By By Dan Krassner
Until 1996 Florida had a Department of Commerce managing economic development. Starting in '92 it began to be privatized, under former Gov. Lawton Chiles, into a public-private partnership called Enterprise Florida.
According to a 1992 profile of Enterprise Florida in Florida Trend magazine, the organization would enable select corporations to be part of "a new power elite in Florida business" that would enjoy "warm relations with the Chiles administration."
The Florida Trend article describes how the Chiles administration solicited confidential donations of as much as $150,000 from 10 select corporate donors for Enterprise Florida and how the entity was designed to "dilute the influence of Tallahassee's traditional business lobbyists–especially those who are hostile to the governor." From the start of Enterprise Florida there have been concerns about its built-in conflicts of interest, exemptions from Florida's sunshine laws and the public benefit of outsourcing the state's economic development policy.
Under Gov. Rick Scott, the state's economic development operations have been moving back into government with the reestablishment of a Secretary of Commerce, who also serves as head of Enterprise Florida, and a new Department of Economic Opportunity (DEO). Enterprise Florida remains in existence through a monopoly, no-bid contract with DEO.
According to the New York Times series "United States of Subsidies" from December 2012, Florida spends at least $3.98 billion per year on incentive programs. That is roughly $212 per Floridian and 16¢ per dollar of the state budget. But, in a stunning admission from Enterprise Florida's chief operating officer in front of a legislative committee in Tallahassee, the organization is unable to assure that the money coming from Florida taxpayers is being used to hire Floridians.
This year, Enterprise Florida is seeking an increase from $111 million to $278 million for economic development subsidies to give to a handful of companies who promise to keep or add Florida jobs. But shouldn't every Florida business matter? Should Florida lawmakers allow Enterprise Florida to continue to give away our money as subsidies to corporations that may not hire any of the 749,000 jobless Floridians?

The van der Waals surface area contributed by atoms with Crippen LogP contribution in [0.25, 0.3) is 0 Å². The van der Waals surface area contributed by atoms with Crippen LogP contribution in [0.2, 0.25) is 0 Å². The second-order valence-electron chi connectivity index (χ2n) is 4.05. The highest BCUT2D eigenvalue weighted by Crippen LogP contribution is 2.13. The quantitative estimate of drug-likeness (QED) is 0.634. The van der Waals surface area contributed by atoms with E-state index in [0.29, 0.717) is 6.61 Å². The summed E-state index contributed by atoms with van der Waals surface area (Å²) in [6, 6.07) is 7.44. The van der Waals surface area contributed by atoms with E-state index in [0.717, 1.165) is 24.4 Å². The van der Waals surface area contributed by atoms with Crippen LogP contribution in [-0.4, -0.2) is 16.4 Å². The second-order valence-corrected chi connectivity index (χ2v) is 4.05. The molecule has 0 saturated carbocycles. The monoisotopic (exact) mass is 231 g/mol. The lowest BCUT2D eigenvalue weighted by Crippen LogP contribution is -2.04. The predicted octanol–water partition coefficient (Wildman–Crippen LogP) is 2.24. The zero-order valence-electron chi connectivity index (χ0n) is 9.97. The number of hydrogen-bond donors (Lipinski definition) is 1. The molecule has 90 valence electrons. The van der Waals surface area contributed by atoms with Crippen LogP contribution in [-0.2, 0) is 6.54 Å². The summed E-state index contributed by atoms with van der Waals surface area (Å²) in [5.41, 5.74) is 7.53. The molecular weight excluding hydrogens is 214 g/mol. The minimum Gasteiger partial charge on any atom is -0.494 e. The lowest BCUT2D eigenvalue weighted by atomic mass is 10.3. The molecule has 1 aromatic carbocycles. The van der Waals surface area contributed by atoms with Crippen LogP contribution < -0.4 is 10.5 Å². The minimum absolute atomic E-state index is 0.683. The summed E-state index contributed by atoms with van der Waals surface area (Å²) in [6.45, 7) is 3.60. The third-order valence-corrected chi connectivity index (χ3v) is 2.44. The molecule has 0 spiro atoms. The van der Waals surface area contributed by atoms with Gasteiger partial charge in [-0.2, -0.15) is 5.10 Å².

Enterprise Florida will argue that they comply with all laws and regulations, and so will the companies benefiting from incentive deals. But the debate is not about compliance, it is about credibility. A challenge for Enterprise Florida staff is that their bonus pool comes from the private sector contributions of large corporations who often seek subsidies and vendor contracts from Enterprise Florida. The measures of success for the organization's staff rely on handing out government subsidies in the name of job creation even though the staff claims they often help employers add jobs without incentives. The legislature may want to consider if it is even appropriate for Enterprise Florida staff to receive bonuses for just meeting the requirements of the DEO contract.
Florida job creators and economic developers are not the problem. They are playing by the Enterprise Florida rules set by legislators in the 1990s, but that does not mean policies allowing so much government interference in the market are in the best interest of all Floridians. Most employers would likely prefer public policy that supports free enterprise rather than a state controlled economy planned by companies able to pay $50,000 for a seat on the Enterprise Florida board.
Integrity Florida partnered with Americans for Prosperity on a research report titled "Enterprise Florida: Economic Development or Corporate Welfare?" We documented Enterprise Florida's apparent conflicts of interest, the appearance of a pay-to-play scheme for winning favorable treatment and its repeated practice of picking winners and losers in the marketplace through target industries, potential favoritism, and selective incentive deals.
Floridians have entrusted Enterprise Florida with significant public resources to deliver high quality job creation results, yet the organization has failed to accomplish its goals. Our report found that Enterprise Florida has failed to deliver half of its original job creation goal and is not meeting its legislative requirement of fifty percent funding from the private sector. Presently, more than 85 percent of Enterprise Florida funding comes from taxpayers.
While some have criticized Integrity Florida for having a report sponsor who believes in free enterprise and opposes corporate welfare, Enterprise Florida has failed to point to any inaccuracies in our research following two separate reports, the first published in April 2012 with no sponsorship. We would like to see Enterprise Florida answer the questions raised in our reports. The taxpayers of Florida deserve better than the secrecy and lack of accountability exhibited by Enterprise Florida.